A sensor-based remote monitoring system to prevent falls in older adults
Small Business Information
1280 MASSACHUSETTS AVE, #505, CAMBRIDGE, MA, -
AbstractDESCRIPTION (provided by applicant): Falls are associated with substantial harm to the elderly, as well as high societal costs. The overall goal of the Phase I SBIR application is to deploy and validate a vibration and motion sensor-based monitoring system that both a) reliably detects falls and b) provides the data necessary to develop a model to predict and, thus prevent, falls in older adults. We have a fully developed prototype of an entirely passive fall detection system (FDS) that is ready for deployment. The specific aims for this Phase I application are as follows: 1) Develop algorithms to model the three most common types of falls by analyzing retrospectively collected data from the FDS datasets; 2): Validate algorithms by collecting and analyzing prospective (real time) FDS data and comparing with the incident nurse reports (current gold standard); 3) Identify gait signatures that proceeded recorded fall; and 4) Obtain resident/family members/staff perspectives on the FDS. The proposed SBIR Phase I application is particularly timely, given the Health Care Reform Bill that contains several provisions relevant to aging-services technologies, including the use of aging services technologies and new models of funding for long- term care services andsupports. While commercially available remote monitoring systems are currently in use, none have been evaluated in non-company sponsored prospective randomized trials. The proposed Phase I application will provide the technical foundation to support a Phase II randomized trial to evaluate the cost- effectiveness of the proposed FDS. These data are needed to move this technology from a promising to an evidence-based practice, to justify coverage by the Center for Medicare and Medicaid Services (CMS) andcommercial payers. Currently, remote health management represents 1.4 percent of the market for home health monitoring in the U.S., but is expected to double from 1.8 billion in 2007 to 3.6 billion in 2012. This Phase I application is a collaboration among Environment and Health Group, Inc. and our partners at the University of South Carolina, Palmetto Health (PH), and the South Carolina Regional Authority, which is legislatively mandated to focus on the commercialization of new knowledge-based discoveries that derive from the University, and whose program SCLaunch, provides matching funds for awarded SBIR grants. PUBLIC HEALTH RELEVANCE: This project will result in a fall detection system (FDS) based on 2 passive sensors (floor vibration and motion) and their accompanying data handling systems. The proposed product has substantial benefits over existing fall detection systems, as it does not require the person to wear or activate an alarm for assistance, is entirely hidden from view, and poses no threats to privacy. Given the anticipated shortages in the number of health care workers available to care for an increasingly number of frail older adults, such a monitoring system has enormous potential for uptake by nursing homes, assisted living facilities, and other environments where older adults reside.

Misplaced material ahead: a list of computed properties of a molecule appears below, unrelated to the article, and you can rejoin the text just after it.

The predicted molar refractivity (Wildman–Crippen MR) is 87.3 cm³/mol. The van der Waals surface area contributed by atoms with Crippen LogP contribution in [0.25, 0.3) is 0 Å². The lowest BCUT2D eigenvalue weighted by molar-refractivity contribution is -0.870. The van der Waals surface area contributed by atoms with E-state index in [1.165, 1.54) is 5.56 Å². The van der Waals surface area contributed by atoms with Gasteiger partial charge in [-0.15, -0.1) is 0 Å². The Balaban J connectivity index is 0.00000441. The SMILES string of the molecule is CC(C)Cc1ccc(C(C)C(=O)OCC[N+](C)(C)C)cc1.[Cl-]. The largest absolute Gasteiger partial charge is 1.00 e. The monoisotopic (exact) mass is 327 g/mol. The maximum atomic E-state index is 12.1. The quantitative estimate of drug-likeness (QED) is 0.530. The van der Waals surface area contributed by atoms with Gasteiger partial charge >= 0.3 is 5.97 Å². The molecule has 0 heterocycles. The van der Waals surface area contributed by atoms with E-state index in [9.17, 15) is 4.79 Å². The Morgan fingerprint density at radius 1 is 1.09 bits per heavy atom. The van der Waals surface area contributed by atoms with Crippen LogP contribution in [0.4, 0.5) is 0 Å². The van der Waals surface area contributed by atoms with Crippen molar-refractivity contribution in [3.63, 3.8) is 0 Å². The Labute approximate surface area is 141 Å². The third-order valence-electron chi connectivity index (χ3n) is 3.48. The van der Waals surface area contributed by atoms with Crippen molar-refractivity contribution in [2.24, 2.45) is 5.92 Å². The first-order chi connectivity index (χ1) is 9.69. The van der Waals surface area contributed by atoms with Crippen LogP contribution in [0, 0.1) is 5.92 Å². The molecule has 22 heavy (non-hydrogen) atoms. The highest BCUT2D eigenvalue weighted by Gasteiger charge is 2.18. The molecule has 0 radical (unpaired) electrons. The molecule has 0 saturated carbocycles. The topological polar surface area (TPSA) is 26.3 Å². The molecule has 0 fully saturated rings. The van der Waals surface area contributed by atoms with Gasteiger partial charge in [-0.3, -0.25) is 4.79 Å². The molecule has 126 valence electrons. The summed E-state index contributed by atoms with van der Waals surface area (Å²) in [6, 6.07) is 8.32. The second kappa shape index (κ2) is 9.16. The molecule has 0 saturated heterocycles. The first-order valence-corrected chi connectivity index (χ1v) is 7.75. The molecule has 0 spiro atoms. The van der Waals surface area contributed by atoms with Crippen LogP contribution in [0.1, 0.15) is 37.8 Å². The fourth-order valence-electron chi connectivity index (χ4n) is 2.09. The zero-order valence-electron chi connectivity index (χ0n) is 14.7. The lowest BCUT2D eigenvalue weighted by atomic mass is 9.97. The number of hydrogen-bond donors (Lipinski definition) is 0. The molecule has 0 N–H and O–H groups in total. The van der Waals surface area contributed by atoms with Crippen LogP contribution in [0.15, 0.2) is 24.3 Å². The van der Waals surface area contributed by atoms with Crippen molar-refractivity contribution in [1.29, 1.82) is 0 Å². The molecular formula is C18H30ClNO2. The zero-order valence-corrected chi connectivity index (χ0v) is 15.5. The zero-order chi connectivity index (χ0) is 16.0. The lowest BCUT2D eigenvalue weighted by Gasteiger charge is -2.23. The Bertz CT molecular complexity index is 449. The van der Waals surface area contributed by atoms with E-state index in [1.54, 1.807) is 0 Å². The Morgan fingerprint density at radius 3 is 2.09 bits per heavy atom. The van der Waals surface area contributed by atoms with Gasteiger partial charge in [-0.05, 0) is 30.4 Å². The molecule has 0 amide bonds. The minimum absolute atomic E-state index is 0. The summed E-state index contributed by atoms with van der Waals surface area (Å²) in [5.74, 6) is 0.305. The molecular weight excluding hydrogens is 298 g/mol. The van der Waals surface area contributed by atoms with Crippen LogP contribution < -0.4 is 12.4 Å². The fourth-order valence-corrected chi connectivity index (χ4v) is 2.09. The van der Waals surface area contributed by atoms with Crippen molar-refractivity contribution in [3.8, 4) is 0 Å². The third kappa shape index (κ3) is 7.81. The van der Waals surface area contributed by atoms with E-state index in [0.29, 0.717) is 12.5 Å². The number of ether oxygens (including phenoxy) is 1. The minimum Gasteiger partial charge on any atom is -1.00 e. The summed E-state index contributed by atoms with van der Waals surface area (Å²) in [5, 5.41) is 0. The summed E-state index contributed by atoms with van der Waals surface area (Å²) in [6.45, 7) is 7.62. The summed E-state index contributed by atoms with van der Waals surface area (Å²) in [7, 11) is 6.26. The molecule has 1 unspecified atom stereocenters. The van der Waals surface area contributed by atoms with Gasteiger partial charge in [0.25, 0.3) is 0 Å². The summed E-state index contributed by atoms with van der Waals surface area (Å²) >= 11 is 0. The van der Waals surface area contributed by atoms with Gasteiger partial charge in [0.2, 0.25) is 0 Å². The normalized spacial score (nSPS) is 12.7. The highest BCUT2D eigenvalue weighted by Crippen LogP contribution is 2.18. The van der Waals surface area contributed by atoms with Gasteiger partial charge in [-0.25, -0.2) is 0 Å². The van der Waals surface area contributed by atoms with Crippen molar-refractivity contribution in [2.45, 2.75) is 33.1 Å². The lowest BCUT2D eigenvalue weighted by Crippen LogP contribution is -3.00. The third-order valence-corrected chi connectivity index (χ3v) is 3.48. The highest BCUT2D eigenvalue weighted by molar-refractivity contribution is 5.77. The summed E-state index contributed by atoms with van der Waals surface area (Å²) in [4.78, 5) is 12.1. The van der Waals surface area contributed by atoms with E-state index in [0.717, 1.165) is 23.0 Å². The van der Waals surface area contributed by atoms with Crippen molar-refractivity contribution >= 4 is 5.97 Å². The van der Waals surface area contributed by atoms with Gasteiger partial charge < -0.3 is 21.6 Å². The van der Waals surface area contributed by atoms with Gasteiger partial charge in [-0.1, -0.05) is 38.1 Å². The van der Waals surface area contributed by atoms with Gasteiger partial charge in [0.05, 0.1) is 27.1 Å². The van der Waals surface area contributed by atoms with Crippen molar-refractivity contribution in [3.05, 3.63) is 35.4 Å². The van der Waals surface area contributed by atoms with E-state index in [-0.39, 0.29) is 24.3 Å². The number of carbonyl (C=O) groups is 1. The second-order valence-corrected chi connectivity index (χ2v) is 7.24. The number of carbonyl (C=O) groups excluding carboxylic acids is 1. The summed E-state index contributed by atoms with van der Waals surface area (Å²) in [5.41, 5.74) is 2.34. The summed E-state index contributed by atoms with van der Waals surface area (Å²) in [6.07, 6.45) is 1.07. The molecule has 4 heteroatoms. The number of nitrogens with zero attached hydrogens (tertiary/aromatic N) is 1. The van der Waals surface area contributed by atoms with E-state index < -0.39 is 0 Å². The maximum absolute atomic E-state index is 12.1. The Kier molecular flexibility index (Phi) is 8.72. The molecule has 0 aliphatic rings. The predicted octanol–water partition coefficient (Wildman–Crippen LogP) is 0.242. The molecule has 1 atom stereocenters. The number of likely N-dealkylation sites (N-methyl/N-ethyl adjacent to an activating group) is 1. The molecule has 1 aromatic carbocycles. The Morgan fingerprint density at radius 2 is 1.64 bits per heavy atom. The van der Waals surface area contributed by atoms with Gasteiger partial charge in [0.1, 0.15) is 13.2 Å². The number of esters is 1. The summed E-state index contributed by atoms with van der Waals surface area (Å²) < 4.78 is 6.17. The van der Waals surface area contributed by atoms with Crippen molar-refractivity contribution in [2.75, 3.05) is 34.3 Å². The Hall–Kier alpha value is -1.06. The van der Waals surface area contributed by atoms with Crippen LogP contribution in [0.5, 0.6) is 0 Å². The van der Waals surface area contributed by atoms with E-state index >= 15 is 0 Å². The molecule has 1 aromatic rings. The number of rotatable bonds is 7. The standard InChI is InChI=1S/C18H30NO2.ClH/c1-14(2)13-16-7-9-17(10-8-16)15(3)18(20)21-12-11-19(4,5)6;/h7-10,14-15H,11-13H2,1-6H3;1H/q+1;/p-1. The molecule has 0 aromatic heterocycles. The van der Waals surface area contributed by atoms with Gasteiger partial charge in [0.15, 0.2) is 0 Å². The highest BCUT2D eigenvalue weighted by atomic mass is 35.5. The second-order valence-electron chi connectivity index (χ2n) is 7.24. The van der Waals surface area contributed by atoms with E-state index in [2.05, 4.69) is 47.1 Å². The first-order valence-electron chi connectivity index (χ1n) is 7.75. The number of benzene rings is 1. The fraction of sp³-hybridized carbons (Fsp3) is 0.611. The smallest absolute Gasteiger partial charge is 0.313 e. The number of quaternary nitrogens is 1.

* information listed above is at the time of submission.